The month of September is peak hurricane season. The Atlantic Hurricane season is June 1st through November 30th. So as Florence makes her way slowly down the Atlantic coast, it seemed a good time to compile some fast facts on hurricanes.
A hurricane is a cyclonic tropical system that draws energy from the warm moist ocean air and expels energy up and out through cooler air clouds causing rain and thunderstorms that frequently generate tornadoes.
Tropical System Levels
- Tropical Depression — sustained wind speeds of 38 mph or less
- Tropical Storm — sustained wind speeds of 39 to 73 mph
- Hurricane — sustained wind speeds between 74 -160 mph.
The center “eye” generally has the calmest winds and can be 20-30 miles wide.
The “eyewall” is immediately surrounding the eye and generally has the strongest winds. Most major hurricanes (category 3 or higher) with go through at least one eyewall replacement cycle where the eyewall collapses and reforms.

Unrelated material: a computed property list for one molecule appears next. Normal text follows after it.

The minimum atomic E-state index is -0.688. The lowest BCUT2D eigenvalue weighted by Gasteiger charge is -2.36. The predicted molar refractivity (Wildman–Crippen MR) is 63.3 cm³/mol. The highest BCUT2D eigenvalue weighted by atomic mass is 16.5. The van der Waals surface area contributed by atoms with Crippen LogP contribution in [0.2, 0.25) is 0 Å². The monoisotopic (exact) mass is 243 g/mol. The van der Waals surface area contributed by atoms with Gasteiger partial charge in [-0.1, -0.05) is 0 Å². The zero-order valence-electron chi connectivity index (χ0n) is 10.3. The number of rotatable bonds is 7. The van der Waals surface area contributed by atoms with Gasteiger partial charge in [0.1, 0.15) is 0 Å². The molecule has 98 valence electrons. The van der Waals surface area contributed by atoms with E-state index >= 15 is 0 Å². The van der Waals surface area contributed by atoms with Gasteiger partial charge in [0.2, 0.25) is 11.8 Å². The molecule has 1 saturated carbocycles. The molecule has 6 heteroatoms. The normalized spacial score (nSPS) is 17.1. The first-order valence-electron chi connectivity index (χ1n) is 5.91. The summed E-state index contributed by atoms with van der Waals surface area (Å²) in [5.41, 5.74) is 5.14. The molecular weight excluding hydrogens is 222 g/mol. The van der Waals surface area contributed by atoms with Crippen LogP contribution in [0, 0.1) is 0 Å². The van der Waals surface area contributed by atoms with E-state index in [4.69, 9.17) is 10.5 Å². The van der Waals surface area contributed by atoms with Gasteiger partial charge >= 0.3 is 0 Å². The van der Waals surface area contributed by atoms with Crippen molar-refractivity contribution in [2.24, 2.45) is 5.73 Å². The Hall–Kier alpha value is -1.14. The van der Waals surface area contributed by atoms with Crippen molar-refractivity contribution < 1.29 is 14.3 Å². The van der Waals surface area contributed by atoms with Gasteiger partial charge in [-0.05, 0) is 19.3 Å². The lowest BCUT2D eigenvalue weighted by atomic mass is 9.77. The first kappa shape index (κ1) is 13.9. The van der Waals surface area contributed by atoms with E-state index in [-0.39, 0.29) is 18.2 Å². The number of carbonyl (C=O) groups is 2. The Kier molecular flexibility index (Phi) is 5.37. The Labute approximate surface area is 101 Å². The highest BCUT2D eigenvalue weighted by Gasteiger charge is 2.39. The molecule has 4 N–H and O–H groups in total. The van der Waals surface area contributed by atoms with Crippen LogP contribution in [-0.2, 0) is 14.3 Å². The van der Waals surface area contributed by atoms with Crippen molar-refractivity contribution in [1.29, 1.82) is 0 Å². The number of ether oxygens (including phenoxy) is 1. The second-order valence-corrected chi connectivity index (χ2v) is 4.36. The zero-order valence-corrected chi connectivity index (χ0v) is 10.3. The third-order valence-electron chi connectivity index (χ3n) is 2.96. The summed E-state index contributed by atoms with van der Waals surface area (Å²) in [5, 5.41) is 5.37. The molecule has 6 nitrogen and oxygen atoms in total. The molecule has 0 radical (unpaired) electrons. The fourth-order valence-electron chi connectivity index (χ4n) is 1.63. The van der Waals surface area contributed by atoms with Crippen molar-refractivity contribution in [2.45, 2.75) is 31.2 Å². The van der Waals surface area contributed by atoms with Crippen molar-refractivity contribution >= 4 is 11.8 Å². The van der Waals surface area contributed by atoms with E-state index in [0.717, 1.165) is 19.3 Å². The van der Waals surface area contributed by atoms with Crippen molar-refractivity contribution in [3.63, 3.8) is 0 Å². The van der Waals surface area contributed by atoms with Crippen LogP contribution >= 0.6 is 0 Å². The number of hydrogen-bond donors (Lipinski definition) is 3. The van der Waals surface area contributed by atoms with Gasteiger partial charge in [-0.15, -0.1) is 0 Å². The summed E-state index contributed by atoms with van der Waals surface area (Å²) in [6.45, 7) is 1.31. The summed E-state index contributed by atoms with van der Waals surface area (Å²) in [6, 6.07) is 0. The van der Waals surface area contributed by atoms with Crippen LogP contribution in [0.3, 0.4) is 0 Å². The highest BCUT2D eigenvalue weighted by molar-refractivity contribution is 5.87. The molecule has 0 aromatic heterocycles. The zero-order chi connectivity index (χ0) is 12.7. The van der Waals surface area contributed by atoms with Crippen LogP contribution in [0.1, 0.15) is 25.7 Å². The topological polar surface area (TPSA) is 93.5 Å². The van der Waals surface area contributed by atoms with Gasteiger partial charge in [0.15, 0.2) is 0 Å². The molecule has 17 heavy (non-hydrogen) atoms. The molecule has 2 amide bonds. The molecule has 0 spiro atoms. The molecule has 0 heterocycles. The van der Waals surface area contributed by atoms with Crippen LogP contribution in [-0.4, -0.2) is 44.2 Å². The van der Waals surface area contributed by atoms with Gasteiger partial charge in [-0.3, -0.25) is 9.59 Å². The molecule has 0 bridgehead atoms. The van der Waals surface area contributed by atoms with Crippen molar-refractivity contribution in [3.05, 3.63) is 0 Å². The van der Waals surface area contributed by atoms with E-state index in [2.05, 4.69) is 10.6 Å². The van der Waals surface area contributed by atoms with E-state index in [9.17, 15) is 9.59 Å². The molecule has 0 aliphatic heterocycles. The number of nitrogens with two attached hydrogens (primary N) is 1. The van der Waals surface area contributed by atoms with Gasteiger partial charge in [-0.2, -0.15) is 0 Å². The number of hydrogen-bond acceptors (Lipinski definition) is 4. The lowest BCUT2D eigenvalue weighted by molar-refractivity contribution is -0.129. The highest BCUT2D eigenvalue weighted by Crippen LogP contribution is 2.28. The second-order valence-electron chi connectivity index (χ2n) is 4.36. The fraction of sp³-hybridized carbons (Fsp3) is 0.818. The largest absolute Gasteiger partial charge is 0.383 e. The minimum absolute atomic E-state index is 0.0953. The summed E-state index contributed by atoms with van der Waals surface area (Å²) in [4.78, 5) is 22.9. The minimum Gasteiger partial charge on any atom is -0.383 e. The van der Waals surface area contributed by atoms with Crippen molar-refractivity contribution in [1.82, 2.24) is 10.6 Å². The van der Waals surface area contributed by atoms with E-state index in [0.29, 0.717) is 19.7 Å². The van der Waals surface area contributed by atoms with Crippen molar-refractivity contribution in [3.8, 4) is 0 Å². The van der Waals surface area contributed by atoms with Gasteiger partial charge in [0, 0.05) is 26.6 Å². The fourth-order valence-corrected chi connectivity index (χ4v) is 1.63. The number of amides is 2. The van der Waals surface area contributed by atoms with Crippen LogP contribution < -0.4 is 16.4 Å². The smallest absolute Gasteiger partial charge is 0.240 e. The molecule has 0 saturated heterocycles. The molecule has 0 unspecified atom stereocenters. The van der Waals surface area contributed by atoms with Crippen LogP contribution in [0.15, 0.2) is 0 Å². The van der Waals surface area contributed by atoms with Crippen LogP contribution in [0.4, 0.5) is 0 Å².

Hurricane vs Typhoon
“Hurricanes” are cyclones formed in Northern Hemisphere (Atlantic or eastern Pacific oceans) and spin counter-clockwise. “Typhoons” are cyclones formed in the Southern Hemisphere and spin clockwise.
Wind vs Water
Hurricanes are frequently discussed in terms of their category on the Saffir-Simpson Hurricane Wind Scale, which is only determined by sustained wind speeds, while 90% of all hurricane deaths are due to storm surge.
- Storm Surge from a hurricane can be up to 20 feet high and 100 miles wide
- Rain produced from a hurricane can be more than 2.4 trillion gallons a day
- Wind damage by category on the Saffir-Simpson Hurricane Wind Scale:
|1||74 – 95 (mph)||Very dangerous winds will produce some damage|
|2||96 – 110 (mph)||Extremely dangerous winds will cause extensive damage|
|3||111 – 129 (mph)||Devastating damage will occur|
|4||130 – 156 (mph)||Catastrophic damage will occur|
|5||> 156 (mph)||Catastrophic damage will occur|
Check out the CDC’s report — Preparedness and safety messaging for hurricanes, flooding, and similar disasters.